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Using one of its new 737 MAX aircraft, United became the first airline to fly passengers using SAF (Sustainable Aviation Fuels). Or did it?

Sustainable Aviation Fuels are a promising way to achieve net-zero carbon emissions. Aviation is among the hardest (if not the hardest) industries to decarbonize. And while more long-term solutions, like hydrogen, hold a lot of promise, they present multiple technological obstacles. SAF can solve many of the same problems, and could be the only future solution for long-haul. But its widespread use faces some of the same challenges as hydrogen.

United Flies 737 MAX With Passengers, Using 100% SAF!

The 737-8 United used for the flight. Photo: United

However, the planes we have today need relatively little work, to run on these fuels. Demonstrating this was the purpose of the flight that United made, running a 737 MAX on 100% SAF. The flight took place on the 3rd of December, and had over 100 passengers on board, according to the airline. This may seem surprising to some. At this time, the FAA and other aviation authorities allow only up to 50% SAF, for commercial flights.

 

United Running A 737 MAX On 100% SAF – Sort Of

Obviously, United needed a special dispensation to run its 737 MAX on 100% SAF commercially. But also, the airline didn’t quite run the flight wholly on this fuel. Rather, it operated engine No1 (left) on conventional aviation fuels, and engine No2 (right) on 100% SAF. This allowed some redundancy if anything went wrong. But this serves a more practical purpose as well.

United Flies 737 MAX With Passengers, Using 100% SAF!

Photo: United Airlines

United and its partners in this 737 MAX flight demonstrated that there are no operational differences in SAF use. Running two engines concurrently, in the same conditions, goes some way into doing that. The airline’s partners included Boeing, engine maker CFM International, Virent and World Energy. Virent provides technology that makes 100% SAF fuels drop-in, in current jet engines. World Energy is North America’s only commercial SAF producer, according to United.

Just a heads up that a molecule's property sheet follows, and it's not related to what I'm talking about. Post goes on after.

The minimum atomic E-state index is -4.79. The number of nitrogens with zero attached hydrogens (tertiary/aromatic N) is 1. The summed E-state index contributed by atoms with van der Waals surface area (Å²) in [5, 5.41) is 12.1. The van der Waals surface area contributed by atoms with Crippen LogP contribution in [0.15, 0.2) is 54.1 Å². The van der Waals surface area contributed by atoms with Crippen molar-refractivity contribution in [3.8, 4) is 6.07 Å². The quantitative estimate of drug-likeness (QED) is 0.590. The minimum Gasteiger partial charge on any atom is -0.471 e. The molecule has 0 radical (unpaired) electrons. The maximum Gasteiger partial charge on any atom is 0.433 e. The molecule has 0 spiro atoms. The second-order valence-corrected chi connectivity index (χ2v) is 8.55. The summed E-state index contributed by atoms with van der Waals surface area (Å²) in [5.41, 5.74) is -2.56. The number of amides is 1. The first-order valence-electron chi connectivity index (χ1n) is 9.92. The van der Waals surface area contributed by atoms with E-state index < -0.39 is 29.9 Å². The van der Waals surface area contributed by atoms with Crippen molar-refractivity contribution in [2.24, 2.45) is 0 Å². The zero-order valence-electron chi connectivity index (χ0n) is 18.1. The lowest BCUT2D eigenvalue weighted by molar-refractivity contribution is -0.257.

United CEO Scott Kirby said this, on the occasion of this 737 MAX 100% SAF flight:

United continues to lead from the front when it comes to climate change action. Today’s SAF flight is not only a significant milestone for efforts to decarbonize our industry, but when combined with the surge in commitments to produce and purchase alternative fuels, we’re demonstrating the scalable and impactful way companies can join together and play a role in addressing the biggest challenge of our lifetimes.

United’s MAX-8 at AirVenture. Photo: @UnitedPilots via Twitter

 

Scaling Up Fuel Production (at the right cost)

Before this United flight, we have seen more operators and manufacturers make 100% SAF flights – including with a 737 MAX. Not with passengers, however. But as we have seen, the main challenge with these fuels is not with the aircraft themselves. The issue is producing them in scale, for all of the world’s airlines.

The airline also has hydrogen-electric plans, together with ZeroAvia. Image (detail): United

In Europe and elsewhere, there are initiatives to require every flight to use a small amount of SAF – typically 2-5%. This is mainly aimed at driving the technology to scale fuel production. There are multiple sources of SAF, ranging from crop waste products to dedicated harvests, to atmospheric carbon capture. And beyond the scaling issues, all of these sources cost many times more than conventional fuels.

Beyond its 100% SAF 737 MAX flight, we also saw United announce a partnership with ZeroAvia, for hydrogen-electric regional aircraft. It will be interesting to see how quickly this and other similar projects will reap fruit. Hopefully, developments with hydrogen and SAF will bring forward meaningful changes. But their timing, and the size of the planes they will apply to, remain to be seen.

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